@<a href="#comment-1508201″>Ron Beasley: Well since the alternative to trying HIM is to investigate the prospects of trying the guys who fashioned this debacle, I assert that tryjng Sgt Bailes is the only option available. The families of those he killed deserve something that at least resembles justice, and contrary to a previous post by James Joyner on a similar event simply whitewashing these events is not “better than the alternative.”

  10. Bennett says:

    @Ron Beasley: I agree if we are talking civilian trials concerning rendition, torture, or the nature of the war. We don’t need any high level military trials unless it comes to light that they acted without orders of the government or hid evidence of cause of war.

    Concerning the Vietnam angle, I will mention this is an all volunteer military. That my buddies had/have bad job prospects outside of the field, or in another case agreed with the current conflict does not mean a thing considering they reenlisted during a time of war.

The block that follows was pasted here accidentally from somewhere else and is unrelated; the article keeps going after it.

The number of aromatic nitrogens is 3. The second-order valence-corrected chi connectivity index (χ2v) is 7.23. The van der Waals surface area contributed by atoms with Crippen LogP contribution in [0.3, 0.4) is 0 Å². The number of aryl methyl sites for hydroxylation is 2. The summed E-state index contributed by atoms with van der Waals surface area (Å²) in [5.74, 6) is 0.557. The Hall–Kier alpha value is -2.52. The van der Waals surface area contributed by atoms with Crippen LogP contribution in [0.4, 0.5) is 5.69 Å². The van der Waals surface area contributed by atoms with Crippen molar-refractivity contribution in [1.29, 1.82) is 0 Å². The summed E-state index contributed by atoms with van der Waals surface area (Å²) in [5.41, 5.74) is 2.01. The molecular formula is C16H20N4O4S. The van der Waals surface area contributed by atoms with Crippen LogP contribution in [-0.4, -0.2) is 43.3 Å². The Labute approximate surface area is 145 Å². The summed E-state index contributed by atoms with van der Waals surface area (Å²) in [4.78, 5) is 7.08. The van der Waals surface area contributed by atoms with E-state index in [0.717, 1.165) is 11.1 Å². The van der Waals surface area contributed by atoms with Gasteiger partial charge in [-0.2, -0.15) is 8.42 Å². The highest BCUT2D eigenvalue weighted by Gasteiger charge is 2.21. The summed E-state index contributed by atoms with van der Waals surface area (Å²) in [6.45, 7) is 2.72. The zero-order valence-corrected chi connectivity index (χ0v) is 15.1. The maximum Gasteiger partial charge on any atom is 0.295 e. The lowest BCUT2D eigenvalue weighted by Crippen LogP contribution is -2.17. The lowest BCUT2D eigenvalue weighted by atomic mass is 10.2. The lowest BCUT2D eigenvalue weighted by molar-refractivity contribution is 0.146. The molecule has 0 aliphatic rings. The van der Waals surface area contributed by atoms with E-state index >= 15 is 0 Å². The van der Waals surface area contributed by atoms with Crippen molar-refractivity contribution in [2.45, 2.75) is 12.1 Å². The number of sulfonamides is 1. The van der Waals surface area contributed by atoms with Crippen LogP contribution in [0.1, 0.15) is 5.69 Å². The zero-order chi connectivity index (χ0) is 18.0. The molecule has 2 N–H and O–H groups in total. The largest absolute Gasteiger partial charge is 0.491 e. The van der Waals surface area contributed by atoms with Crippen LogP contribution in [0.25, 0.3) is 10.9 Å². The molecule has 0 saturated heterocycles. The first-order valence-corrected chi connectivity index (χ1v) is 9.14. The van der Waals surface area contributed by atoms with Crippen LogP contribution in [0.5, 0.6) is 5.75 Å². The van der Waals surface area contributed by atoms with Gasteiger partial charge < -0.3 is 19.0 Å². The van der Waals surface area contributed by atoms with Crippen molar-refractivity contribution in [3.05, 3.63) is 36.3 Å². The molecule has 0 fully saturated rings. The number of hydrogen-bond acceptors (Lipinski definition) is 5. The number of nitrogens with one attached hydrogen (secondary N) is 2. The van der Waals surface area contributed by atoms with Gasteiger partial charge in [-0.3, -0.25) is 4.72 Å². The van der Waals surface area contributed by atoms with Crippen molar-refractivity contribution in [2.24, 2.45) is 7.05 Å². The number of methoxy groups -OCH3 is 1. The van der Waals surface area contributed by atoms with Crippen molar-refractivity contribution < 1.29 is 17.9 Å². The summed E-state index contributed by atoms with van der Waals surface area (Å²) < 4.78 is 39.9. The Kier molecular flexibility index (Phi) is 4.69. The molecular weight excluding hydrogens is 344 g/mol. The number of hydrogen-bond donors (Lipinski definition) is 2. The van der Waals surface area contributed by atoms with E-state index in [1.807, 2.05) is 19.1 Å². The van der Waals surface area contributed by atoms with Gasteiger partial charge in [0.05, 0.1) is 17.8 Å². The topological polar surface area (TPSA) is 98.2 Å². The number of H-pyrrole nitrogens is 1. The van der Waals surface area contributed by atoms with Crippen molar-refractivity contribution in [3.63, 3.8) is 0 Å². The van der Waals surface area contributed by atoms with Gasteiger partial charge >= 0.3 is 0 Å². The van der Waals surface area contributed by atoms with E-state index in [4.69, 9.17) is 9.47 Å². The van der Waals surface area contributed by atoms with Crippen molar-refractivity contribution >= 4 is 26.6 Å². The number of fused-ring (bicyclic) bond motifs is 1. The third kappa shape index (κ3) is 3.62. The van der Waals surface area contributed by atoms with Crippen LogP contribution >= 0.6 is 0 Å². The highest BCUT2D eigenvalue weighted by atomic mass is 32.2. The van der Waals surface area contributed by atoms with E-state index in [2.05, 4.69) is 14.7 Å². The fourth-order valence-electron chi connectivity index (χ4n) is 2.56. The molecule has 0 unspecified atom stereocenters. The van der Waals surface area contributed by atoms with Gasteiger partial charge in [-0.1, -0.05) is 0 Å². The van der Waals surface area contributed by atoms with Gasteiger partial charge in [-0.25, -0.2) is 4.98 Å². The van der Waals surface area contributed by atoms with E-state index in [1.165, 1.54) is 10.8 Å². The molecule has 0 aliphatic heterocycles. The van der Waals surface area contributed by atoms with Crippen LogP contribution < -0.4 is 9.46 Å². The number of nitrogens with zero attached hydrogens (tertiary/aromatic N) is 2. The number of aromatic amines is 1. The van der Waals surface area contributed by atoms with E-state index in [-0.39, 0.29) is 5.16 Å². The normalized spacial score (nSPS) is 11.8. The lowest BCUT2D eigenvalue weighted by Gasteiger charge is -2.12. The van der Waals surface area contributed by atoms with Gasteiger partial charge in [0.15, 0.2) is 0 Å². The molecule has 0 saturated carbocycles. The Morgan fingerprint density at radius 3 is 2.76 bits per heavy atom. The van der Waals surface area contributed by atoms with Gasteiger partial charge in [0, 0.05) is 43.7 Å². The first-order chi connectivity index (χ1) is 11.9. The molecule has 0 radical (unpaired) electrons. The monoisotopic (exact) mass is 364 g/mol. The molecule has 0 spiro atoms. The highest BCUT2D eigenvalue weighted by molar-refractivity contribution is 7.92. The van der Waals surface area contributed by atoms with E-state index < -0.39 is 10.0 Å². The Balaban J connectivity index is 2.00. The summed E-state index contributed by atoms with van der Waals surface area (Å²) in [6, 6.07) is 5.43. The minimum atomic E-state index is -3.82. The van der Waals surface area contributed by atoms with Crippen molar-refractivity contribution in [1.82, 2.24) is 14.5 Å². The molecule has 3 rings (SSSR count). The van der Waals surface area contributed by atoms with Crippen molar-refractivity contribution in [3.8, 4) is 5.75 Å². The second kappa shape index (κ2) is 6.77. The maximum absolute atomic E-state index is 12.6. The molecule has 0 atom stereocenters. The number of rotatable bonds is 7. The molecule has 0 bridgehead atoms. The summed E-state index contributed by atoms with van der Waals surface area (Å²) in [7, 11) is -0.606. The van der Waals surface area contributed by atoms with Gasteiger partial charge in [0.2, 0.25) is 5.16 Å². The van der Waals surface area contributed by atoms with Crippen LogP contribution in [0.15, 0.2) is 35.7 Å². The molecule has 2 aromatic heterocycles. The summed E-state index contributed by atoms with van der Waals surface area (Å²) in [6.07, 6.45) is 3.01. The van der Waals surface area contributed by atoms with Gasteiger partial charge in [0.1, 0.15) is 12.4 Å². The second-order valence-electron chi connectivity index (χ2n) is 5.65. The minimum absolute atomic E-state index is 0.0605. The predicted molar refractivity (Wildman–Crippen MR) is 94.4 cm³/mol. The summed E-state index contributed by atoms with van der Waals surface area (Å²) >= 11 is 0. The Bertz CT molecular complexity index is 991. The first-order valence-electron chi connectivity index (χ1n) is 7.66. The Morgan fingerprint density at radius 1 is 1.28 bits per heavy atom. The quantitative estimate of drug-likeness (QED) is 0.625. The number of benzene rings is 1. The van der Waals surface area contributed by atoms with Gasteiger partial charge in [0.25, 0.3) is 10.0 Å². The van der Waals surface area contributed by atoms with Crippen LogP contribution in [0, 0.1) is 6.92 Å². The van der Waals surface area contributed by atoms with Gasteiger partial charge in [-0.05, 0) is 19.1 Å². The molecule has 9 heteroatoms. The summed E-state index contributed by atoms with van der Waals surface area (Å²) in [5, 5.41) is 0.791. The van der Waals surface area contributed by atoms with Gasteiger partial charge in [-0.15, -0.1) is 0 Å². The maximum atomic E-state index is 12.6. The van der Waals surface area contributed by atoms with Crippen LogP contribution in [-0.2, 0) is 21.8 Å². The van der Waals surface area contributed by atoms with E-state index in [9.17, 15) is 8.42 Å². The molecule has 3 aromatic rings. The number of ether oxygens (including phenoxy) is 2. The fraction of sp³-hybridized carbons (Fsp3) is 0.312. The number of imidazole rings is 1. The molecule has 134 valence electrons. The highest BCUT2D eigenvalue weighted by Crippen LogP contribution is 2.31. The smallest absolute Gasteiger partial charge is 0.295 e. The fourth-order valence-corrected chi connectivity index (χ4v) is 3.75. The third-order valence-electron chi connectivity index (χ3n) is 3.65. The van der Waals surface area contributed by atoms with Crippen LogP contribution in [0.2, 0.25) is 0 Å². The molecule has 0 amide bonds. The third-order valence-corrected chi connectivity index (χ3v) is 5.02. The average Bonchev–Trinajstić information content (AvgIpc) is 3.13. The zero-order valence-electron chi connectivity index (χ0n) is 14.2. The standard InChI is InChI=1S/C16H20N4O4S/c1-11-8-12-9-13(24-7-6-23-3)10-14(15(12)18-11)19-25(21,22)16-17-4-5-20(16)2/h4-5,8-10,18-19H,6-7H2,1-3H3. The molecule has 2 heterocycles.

11. Ron Beasley says:

    Cannonfire has a post on the malaria drug Lariam given to troops in Afghanistan.

  12. ernieyeball says:

    From the linked NYT item:

    But one senior government official said Thursday that Sergeant Bales had been drinking alcohol before the killings and that he might have had marital problems.

    “When it all comes out, it will be a combination of stress, alcohol and domestic issues — he just snapped,” said the official, who had been briefed on the investigation and spoke on the condition of anonymity because the sergeant had not yet been charged.

    He just snapped.
    Is this an accepted medical or psychological term? I’ve heard it used when people commit unprovoked violent attacks but it seems to be too vague and undefined to be considered an explanation for the behavior.